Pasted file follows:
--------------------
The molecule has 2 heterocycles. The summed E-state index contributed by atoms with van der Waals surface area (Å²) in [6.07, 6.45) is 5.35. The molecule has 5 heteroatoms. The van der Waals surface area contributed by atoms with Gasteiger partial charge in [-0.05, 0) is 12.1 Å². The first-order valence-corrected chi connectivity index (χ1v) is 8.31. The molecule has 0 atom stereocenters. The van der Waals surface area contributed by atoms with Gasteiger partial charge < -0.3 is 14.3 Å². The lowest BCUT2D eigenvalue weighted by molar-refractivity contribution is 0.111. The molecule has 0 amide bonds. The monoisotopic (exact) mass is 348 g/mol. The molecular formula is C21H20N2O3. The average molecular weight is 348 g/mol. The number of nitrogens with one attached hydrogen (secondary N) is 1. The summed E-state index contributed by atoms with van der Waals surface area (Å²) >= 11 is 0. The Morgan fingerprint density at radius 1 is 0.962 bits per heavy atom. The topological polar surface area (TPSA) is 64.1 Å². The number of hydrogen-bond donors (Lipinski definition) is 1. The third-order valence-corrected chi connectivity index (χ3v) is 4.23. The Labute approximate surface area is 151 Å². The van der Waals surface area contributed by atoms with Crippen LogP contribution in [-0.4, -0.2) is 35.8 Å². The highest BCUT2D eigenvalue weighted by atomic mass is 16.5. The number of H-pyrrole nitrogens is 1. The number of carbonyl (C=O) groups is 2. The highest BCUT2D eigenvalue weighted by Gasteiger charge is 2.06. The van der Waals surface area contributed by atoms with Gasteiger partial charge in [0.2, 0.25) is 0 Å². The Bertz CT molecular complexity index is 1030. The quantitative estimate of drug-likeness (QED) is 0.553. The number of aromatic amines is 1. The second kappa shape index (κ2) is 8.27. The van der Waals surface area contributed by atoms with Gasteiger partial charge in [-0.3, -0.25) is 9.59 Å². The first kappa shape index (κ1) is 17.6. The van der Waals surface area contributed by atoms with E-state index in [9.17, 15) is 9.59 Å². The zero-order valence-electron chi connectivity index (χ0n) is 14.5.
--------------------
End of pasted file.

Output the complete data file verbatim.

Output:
The molecule has 2 heterocycles. The summed E-state index contributed by atoms with van der Waals surface area (Å²) in [6.07, 6.45) is 5.35. The molecule has 5 heteroatoms. The van der Waals surface area contributed by atoms with Gasteiger partial charge in [-0.05, 0) is 12.1 Å². The first-order valence-corrected chi connectivity index (χ1v) is 8.31. The molecule has 0 atom stereocenters. The van der Waals surface area contributed by atoms with Gasteiger partial charge < -0.3 is 14.3 Å². The lowest BCUT2D eigenvalue weighted by molar-refractivity contribution is 0.111. The molecule has 0 amide bonds. The monoisotopic (exact) mass is 348 g/mol. The molecular formula is C21H20N2O3. The average molecular weight is 348 g/mol. The number of nitrogens with one attached hydrogen (secondary N) is 1. The summed E-state index contributed by atoms with van der Waals surface area (Å²) >= 11 is 0. The Morgan fingerprint density at radius 1 is 0.962 bits per heavy atom. The topological polar surface area (TPSA) is 64.1 Å². The number of hydrogen-bond donors (Lipinski definition) is 1. The third-order valence-corrected chi connectivity index (χ3v) is 4.23. The Labute approximate surface area is 151 Å². The van der Waals surface area contributed by atoms with Crippen LogP contribution in [-0.4, -0.2) is 35.8 Å². The highest BCUT2D eigenvalue weighted by atomic mass is 16.5. The number of H-pyrrole nitrogens is 1. The number of carbonyl (C=O) groups is 2. The highest BCUT2D eigenvalue weighted by Gasteiger charge is 2.06. The van der Waals surface area contributed by atoms with Gasteiger partial charge in [0.2, 0.25) is 0 Å². The Bertz CT molecular complexity index is 1030. The quantitative estimate of drug-likeness (QED) is 0.553. The number of aromatic amines is 1. The second kappa shape index (κ2) is 8.27. The van der Waals surface area contributed by atoms with Gasteiger partial charge in [-0.3, -0.25) is 9.59 Å². The first kappa shape index (κ1) is 17.6. The van der Waals surface area contributed by atoms with E-state index in [9.17, 15) is 9.59 Å². The zero-order valence-electron chi connectivity index (χ0n) is 14.5.